The Heavenly Jerusalem

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Rev 21:9-14

One of the seven angels that had the seven bowls full of the seven final plagues came to speak to me and said, ‘Come here and I will show you the bride that the Lamb has married.’ In the spirit, he carried me to the top of a very high mountain, and showed me Jerusalem, the holy city, coming down out of heaven from God. It had all the glory of God and glittered like some precious jewel of crystal-clear diamond. Its wall was of a great height and had twelve gates; at each of the twelve gates there was an angel, and over the gates were written the names of the twelve tribes of Israel; on the east there were three gates, on the north three gates, on the south three gates, and on the west three gates. The city walls stood on twelve foundation stones, each one of which bore the name of one of the twelve apostles of the Lamb.

The idea of the Heavenly Jerusalem awakens in us a longing similar to that which arises when we think of Paradise. Indeed, man longs to live in true harmony and peace; he longs for perfection. Deep down in his soul, he longs for God, even if he does not realise it or pretends to deny it.

In the context of John’s sometimes harsh visions in the Apocalypse, which describe, for example, the plagues that befall mankind and reach their climax in the fall of Babylon (chapter 18), the image of the New Jerusalem, the “Heavenly Jerusalem”, is particularly radiant, consoling and hopeful.

Human history will not culminate in annihilation, but in eternal life for all those who have accepted God’s love. In speaking of the signs that will precede his return, Jesus tells us: “When these things begin to take place, stand erect, hold your heads high, because your liberation is near at hand” (Lk 21:28).

This text of the Apocalypse wants to introduce us to the reality of God, who prepares the way for mankind and holds everything in his hands, even in the midst of darkness. In this sense, the apocalyptic plagues are like birth pangs to usher in that era in which God “will be all in all” (cf. 1 Cor 15:28), and the Kingdom of God will be present on earth as it is in heaven.

This reality, the fullness of which will only be revealed at the end of time, can already be glimpsed in the Church, although it is still overshadowed by the sins of mankind, but the splendour of the tribes of Israel and the twelve apostles shines through history to the present day!

Although we often have to perceive the shadows that are still present in the Church, because of the sins and errors of its members, we cannot lose sight of the beauty of the Church and the holiness that God has bestowed upon her and that is reflected in her saints.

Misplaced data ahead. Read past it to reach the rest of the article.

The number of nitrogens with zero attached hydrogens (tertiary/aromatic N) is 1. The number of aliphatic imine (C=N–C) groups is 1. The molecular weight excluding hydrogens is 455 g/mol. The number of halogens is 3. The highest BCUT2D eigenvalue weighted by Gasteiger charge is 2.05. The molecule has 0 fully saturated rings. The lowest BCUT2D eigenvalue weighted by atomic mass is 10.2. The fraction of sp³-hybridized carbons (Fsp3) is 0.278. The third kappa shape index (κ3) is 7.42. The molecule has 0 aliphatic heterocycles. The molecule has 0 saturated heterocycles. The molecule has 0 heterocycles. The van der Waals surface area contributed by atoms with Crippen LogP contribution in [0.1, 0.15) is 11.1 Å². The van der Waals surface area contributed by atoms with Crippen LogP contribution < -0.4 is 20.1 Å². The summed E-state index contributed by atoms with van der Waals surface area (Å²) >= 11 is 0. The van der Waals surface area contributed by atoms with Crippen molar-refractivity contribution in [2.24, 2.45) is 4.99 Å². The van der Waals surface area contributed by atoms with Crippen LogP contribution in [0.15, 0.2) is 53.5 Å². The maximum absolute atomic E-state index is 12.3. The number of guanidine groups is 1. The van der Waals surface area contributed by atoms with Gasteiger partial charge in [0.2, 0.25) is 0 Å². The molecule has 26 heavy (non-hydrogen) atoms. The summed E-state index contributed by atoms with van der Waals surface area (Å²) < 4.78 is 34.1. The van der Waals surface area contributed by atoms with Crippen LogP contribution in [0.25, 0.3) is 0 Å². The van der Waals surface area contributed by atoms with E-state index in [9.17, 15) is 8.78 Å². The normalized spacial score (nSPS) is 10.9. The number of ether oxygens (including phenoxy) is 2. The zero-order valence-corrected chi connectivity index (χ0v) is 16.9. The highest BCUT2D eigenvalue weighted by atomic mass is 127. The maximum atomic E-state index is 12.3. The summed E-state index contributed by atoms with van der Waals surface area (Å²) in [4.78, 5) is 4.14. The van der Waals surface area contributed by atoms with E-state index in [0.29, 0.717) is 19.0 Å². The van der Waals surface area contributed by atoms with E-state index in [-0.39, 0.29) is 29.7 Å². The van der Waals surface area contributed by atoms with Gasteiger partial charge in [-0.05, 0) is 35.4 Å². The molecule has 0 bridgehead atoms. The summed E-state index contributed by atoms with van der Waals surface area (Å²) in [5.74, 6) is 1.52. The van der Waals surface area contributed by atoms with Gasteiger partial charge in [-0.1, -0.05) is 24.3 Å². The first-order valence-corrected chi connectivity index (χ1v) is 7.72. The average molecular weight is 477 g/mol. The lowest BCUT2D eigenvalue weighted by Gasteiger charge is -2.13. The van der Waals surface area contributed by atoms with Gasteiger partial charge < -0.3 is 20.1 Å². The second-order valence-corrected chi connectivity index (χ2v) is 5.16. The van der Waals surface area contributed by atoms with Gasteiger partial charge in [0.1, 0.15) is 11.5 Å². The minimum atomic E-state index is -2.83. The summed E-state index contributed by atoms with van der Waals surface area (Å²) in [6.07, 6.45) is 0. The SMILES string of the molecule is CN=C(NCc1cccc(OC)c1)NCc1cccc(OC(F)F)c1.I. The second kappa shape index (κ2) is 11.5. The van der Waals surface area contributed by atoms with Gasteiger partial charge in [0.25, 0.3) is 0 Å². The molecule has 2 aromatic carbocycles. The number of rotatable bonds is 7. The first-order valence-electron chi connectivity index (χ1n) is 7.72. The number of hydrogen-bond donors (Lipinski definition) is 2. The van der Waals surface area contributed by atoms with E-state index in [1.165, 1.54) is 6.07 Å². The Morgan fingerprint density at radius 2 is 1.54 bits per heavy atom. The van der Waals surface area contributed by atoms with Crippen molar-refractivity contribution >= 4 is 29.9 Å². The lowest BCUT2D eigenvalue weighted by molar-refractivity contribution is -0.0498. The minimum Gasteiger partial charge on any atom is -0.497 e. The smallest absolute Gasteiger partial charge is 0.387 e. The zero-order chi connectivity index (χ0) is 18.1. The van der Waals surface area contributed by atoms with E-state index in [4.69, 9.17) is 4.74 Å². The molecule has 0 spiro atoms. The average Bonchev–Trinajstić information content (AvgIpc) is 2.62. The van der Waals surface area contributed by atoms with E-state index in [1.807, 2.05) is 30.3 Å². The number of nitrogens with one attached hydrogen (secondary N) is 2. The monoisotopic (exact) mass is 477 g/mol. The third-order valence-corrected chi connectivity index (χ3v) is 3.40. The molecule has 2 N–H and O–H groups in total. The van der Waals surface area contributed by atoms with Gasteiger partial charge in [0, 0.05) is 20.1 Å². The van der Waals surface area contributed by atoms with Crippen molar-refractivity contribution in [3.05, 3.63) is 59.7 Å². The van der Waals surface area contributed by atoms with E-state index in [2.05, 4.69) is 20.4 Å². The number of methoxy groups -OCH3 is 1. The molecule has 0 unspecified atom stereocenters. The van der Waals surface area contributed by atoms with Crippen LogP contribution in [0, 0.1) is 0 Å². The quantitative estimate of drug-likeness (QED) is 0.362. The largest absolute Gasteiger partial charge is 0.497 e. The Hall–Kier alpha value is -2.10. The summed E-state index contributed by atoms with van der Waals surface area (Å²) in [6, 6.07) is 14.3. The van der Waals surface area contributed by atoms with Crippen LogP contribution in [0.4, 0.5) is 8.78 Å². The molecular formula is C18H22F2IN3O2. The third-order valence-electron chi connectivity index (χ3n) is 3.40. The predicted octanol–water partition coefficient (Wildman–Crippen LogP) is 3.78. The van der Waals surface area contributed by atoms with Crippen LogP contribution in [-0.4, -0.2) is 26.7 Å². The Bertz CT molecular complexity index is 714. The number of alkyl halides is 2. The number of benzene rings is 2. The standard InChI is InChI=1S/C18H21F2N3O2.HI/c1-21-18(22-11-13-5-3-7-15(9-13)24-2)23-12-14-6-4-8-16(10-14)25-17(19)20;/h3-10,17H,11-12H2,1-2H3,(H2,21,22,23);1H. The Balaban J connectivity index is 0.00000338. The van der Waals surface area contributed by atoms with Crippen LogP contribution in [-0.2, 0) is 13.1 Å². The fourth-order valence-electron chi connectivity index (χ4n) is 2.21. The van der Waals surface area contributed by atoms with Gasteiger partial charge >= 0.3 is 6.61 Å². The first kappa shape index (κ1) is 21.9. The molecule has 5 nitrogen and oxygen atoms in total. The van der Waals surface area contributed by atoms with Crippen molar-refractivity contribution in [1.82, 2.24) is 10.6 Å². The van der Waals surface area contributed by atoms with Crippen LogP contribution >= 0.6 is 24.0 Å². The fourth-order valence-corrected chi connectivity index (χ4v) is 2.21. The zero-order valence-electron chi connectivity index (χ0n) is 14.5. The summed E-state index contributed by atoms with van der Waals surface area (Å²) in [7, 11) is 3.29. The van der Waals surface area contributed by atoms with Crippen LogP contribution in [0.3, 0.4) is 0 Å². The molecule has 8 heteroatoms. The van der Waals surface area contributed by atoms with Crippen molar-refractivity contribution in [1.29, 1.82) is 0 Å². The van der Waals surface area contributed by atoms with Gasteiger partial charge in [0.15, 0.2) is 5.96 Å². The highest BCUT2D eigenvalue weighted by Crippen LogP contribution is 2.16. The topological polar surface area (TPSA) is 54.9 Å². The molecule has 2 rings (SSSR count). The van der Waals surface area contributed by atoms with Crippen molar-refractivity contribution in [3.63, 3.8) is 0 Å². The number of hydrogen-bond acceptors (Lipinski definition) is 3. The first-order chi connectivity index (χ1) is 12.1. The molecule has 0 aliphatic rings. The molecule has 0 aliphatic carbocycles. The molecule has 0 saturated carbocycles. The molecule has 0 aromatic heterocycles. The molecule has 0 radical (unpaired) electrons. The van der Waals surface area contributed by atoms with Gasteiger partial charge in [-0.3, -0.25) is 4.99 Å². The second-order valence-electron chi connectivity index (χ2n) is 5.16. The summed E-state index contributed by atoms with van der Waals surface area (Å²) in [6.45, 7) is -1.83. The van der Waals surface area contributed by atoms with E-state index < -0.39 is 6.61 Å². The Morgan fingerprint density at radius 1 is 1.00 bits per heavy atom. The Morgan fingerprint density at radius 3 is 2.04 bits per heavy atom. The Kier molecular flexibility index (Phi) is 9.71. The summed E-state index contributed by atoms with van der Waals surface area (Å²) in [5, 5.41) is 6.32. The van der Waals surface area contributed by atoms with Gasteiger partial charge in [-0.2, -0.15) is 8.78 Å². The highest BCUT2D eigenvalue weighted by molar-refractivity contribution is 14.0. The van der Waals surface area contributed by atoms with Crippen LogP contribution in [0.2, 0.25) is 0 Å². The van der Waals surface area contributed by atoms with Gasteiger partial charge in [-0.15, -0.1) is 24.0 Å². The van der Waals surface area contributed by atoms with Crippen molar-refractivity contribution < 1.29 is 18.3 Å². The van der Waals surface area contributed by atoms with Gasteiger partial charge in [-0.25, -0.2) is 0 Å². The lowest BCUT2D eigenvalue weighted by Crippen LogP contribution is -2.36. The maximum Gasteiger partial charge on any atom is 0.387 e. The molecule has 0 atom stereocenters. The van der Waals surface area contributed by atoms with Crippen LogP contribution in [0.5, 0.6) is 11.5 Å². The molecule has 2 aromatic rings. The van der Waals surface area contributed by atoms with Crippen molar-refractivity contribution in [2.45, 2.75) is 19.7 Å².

One of them is the Apostle Bartholomew, who is often identified with Nathanael. Jesus praises him as a “true Israelite”, in whom there is no falsehood (Jn 1:47). In people like him, in whom there is no falsehood and who have recognised God and serve him, in whom the work of redemption unfolds its efficacy and is carried forward; the New Jerusalem that comes down from Heaven is already manifest.

The apostles and all those who accept God’s grace and live in it are the living stones that build the New Jerusalem (cf. 1 Pet 2:5). The Church militant – i.e. the faithful members of the Church – is joined to the Church triumphant and the Church penitent (those who are still undergoing the process of purification after their death), forming a whole.

In those who live according to the Will of God, the Reign of Christ, in which the apostles participate in an eminent way, is already manifest. Peter once asked Jesus: “‘Look, we have left everything and followed you. What are we to have, then?’ Jesus said to them, ‘In truth I tell you, when everything is made new again and the Son of man is seated on his throne of glory, you yourselves will sit on twelve thrones to judge the twelve tribes of Israel.” (Mt 19:27-28).

Humanity is heading towards this judgement; day by day the Return of the Lord draws nearer, which will bring everything to its consummation. Until that day comes, we are still in the time of grace for humanity; the hour when God’s judgement can be carried out in his mercy.

In his Son, God offers us eternal life. If we accept this grace, we can already taste eternal life; a life which, unlike our passing earthly life, will never end. We can already in this life be conscious servants and members of the New Jerusalem, in union with God, with the Virgin Mary, with the apostles and with all the angels and saints.

In this way, the Heavenly Jerusalem, whose King is God Himself, who offers mankind the dominion of His fatherly love, is already being built up spiritually.

“I saw the holy city, the new Jerusalem, coming down out of heaven from God, prepared as a bride dressed for her husband. Then I heard a loud voice call from the throne, ‘Look, here God lives among human beings. He will make his home among them; they will be his people, and he will be their God, God-with-them” (Rev 21:2-3).